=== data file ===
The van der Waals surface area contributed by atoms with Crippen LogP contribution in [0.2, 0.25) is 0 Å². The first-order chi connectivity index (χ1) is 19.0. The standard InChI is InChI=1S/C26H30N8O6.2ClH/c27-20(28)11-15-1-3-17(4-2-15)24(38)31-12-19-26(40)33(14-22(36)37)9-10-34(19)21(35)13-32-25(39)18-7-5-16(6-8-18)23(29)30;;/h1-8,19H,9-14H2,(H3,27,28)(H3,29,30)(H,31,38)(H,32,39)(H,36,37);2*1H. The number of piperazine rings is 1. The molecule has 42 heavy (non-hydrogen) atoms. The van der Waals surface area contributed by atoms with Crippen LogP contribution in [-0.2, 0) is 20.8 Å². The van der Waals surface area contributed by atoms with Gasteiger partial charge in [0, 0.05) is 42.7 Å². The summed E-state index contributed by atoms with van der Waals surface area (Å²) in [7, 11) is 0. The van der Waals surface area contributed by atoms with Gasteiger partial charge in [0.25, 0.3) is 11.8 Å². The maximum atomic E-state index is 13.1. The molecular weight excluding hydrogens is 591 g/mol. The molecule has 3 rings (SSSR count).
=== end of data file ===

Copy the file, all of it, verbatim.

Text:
The van der Waals surface area contributed by atoms with Crippen LogP contribution in [0.2, 0.25) is 0 Å². The first-order chi connectivity index (χ1) is 19.0. The standard InChI is InChI=1S/C26H30N8O6.2ClH/c27-20(28)11-15-1-3-17(4-2-15)24(38)31-12-19-26(40)33(14-22(36)37)9-10-34(19)21(35)13-32-25(39)18-7-5-16(6-8-18)23(29)30;;/h1-8,19H,9-14H2,(H3,27,28)(H3,29,30)(H,31,38)(H,32,39)(H,36,37);2*1H. The number of piperazine rings is 1. The molecule has 42 heavy (non-hydrogen) atoms. The van der Waals surface area contributed by atoms with Crippen LogP contribution in [-0.2, 0) is 20.8 Å². The van der Waals surface area contributed by atoms with Gasteiger partial charge in [0, 0.05) is 42.7 Å². The summed E-state index contributed by atoms with van der Waals surface area (Å²) in [7, 11) is 0. The van der Waals surface area contributed by atoms with Gasteiger partial charge in [0.25, 0.3) is 11.8 Å². The maximum atomic E-state index is 13.1. The molecular weight excluding hydrogens is 591 g/mol. The molecule has 3 rings (SSSR count).